Surveillance ‘In The Dark’
When designing a surveillance system that is to be used in the outdoors, changing lighting conditions are one of the biggest challenges to overcome. So over the past several years, low-light surveillance technology has been growing in importance as a means to improve outdoor surveillance designs, and megapixel imagers have been modified to improve identification.
Recently, these two technologies were competing with each other. While megapixel images are great for identification, they generally have been very poor in low lighting, while improved low lighting systems were 4CIF at best. Many times, these systems were less than that with terminal-type cameras. However, there are signs that we are finally seeing low-light detection and identification working together.
What used to be low-light, analog security video cameras has now evolved significantly into a fast-growing product segment using several types of imaging technologies that may not be well understood. Originally developed for outdoors, these technologies are increasingly being used inside. The challenge, however, is that there are a lot of terms used to describe what are generally four types of infrared systems: Thermal IR, Image Intensification, Active IR and Passive IR. Each of these IR product categories has advantages and benefits based upon how and where they are being applied.
Thermal IR Imaging Systems
What was typically reserved for military use is now growing rapidly in the commercial space, and not just for surveillance purposes. Thermal IR imaging systems are growing in all kinds of industries from medical, construction and even pest control. Thermal provides the ability to create an image of an object that is scaled in contrast to how hot or cold it is relative to its soundings. This creates insight to what is happening regardless of the lighting conditions. With some of the highest accuracies of detection and object classification, thermal provides little use for identification. In addition, it isn’t compatible with general surveillance cameras as it requires special outdoor housings and typically uses very low resolutions. The most exciting thing happening today in the thermal IR surveillance industry is that the prices are coming down dramatically. This makes it affordable enough for the everyday surveillance system.
Image Intensification Systems
When the concept “night vision” in the military was used during the Korean War, it kicked off a whole industry of being able to carry around a portable set of goggles that would allow us to see in the dark. Image Intensification Systems basically intensify ambient lighting to create a scene that would otherwise be completely black to the naked human eye. These types of technology are being incorporated into surveillance cameras and branded by manufacturers using several different names. Axis, for example is using what they call “light finder,” and Sony calls theirs “Visibility Enhancer” and “XDNR.” At the core of what they are doing is a type of image intensification similar, yet different than the traditional green “night vision” image. However, what is exciting about these technology improvements is that low light surveillance is getting easier to deploy.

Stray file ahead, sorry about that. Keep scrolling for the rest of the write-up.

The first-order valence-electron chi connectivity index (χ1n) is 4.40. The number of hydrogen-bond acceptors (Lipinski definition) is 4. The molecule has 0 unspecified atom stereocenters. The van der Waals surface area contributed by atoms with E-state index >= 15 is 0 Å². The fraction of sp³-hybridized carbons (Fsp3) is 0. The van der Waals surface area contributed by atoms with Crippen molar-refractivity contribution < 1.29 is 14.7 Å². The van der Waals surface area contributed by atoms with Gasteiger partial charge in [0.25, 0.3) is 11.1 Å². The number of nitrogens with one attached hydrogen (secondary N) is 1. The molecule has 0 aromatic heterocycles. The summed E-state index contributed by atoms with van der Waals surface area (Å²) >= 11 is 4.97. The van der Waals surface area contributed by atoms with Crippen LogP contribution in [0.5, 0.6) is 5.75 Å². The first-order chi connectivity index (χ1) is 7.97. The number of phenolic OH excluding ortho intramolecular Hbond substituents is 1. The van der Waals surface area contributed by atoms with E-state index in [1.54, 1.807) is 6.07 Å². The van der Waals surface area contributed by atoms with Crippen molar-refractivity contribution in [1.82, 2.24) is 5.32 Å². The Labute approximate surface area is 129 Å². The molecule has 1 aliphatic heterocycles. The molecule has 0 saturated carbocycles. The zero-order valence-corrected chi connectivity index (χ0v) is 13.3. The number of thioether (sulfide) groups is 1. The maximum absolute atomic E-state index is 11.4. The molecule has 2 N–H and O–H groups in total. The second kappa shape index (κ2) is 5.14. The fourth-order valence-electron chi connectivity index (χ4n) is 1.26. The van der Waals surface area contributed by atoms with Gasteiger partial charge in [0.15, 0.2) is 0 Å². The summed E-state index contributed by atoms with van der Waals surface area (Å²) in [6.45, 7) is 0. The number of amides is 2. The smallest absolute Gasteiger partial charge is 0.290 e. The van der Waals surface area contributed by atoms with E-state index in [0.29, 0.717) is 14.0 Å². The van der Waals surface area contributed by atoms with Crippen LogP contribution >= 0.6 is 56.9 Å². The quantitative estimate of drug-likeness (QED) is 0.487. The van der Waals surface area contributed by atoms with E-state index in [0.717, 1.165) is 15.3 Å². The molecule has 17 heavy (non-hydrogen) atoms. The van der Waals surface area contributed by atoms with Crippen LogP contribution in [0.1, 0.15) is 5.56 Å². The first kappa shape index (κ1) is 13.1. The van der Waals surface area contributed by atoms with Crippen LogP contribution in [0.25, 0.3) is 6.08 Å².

Active IR Systems
Active IR systems have been in the surveillance industry for quite some time. We generally think of them as traditional security video cameras with built-in Active IR lamps. What is exciting about Active IR is that, when combined with megapixel cameras, they become very good at accurate identification in complete darkness. In addition, Active IR systems now come in three different types: bulb, LED and laser. The innovation around these types of lighting is just beginning to be seen in surveillance cameras, and Bosch is a leading provider of Active IR with its acquisition of Extreme CCTV in 2008.
Passive IR Systems
When Axis launched its M series cameras two years ago, it included a passive IR sensor and LED light embedded into the camera itself. This camera, designed for the consumer market, was not using the most advanced technology, but the combination made it a very effective device. The passive IR sensor could detect motion in complete darkness and be programmed to turn on the LED light and start recording. This factor, combined with a simple installation and higher resolution, made it adept at detection and identification, with good pricing.
Low-light surveillance technologies, which were historically reserved for military-grade use, are now widely available for commercial projects and can be had for as little as $300 with passive IR and as much as several thousand dollars with thermal IR. Whether you’re an end-user considering implementing thermal imaging in your facility or an integrator looking to install infrared systems, there are many factors to consider prior to making the decision to “go dark,” but one thing is for sure, the market is growing in size and importance.